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b) Reabsorption

The primary urine (glomerular filtrate) enters the proximal convoluted tubule where its volume is reduced by about 80%. This is accomplished by active reabsorption of many useful substances like sodium chloride, glucose, amino acids, etc. from the tubular fluid. The water diffuses out of tubular fluid into surrounding tissue (cortical interstitium). This is called obligatory reabsorption of water. Thus, in proximal tubule there is a drastic reduction in fluid-volume without any change in its osmolarity (maintains osmotic balance).

As the tubular fluid passes down the descending limb of Henle’s loop, water leaves and sodium enters the tubular fluid, the fluid becomes progressively more concentrated and hyperosmotic to blood. The tubular fluid passes through the hair-pin bend and enters the ascending limb of Henle’s loop. The walls of the ascending limb do not permit diffusion of water and salts. In the ascending limb the chloride ions are actively transported out of the nephron and into the surrounding tissue and sodium ions follow passively.

c) Secretion

During ultrafiltration, certain harmful substances like ammonia, urea, potassium, hydrogen ions etc. may escape filtration and pass in the surrounding capillary network. Such substances are secreted back into the distal convoluted tubule and then into the common collecting duct. This results in the formation of secondary urine, which is then excreted. Once urine is in the collecting duct, no more absorbtion of water or salts takes place.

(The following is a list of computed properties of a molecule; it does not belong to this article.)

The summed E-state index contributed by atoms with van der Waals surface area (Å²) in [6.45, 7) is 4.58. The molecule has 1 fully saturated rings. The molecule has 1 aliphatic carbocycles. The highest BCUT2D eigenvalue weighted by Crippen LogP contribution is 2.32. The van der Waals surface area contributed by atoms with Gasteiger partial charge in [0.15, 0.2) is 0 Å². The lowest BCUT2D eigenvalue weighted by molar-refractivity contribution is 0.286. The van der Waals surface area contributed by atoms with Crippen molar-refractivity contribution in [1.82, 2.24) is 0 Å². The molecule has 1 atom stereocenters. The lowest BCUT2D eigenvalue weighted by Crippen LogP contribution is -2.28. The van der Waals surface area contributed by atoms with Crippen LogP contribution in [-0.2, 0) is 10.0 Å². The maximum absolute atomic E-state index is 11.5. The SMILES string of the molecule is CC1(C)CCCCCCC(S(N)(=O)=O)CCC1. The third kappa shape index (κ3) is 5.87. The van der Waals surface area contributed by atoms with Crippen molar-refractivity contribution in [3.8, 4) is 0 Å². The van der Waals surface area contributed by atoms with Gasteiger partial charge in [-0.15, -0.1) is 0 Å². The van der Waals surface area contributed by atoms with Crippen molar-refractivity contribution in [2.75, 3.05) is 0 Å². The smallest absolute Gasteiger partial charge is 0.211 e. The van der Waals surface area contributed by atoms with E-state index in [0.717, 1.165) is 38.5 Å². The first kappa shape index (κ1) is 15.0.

About 1600 liters of blood passes through the human kidney daily. The amount of plasma in the human body is only about three liters. Thus every drop of plasma in the blood passes through the kidneys, where its contents are monitored, checked and altered, about 560 times in a day. About 180 liters of filtrate passes through the nephron in a day, at the rate of about 125 ml per minute. Most of it is reabsorbed, so that only about one liter of urine is produced and excreted from the body daily.

iii) Regulation of kidney function (Hormonal control)

The amount of salts, water and production of urine depends upon kidney functions like filtration, reabsorption, and secretion.  These are regulated by certain hormones from the pituitary and adrenal gland.

a) Antidiuretic Hormone (ADH): Under conditions of water diuresis (i.e., when there is no need for water conservation), the hyposomotic tubular fluid (urine) passes into the collecting tubule unchanged in its osmolarity. When water needs to be conserved by the body, ADH (also called vasopressin) is secreted from the brain, and , the distal convoluted tubule and collecting tubules reabsorb more water, so that urine becomes more concentrated. The water level in blood is restored in this manner. In the absence of ADH, reabsorption of water is reduced, leading to excretion of increased amounts of more dilute urine.

b) Aldosterone: Reabsorption of sodium ions is controlled by the hormone aldosterone, produced in the cortex of the adrenal gland. Increased aldosterone production results in increased reabsorption of sodium ions, whereas lowered levels of aldosterone causes increased excretion of sodium.

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Table of Contents

19.0 - Introduction
19.1 - Ammonotelism, Ureotelism and Uricotelism
19.2 - Excretory System of Man
19.3 - Skin and Lungs as Accessory Excretory Organs

Chapter 20





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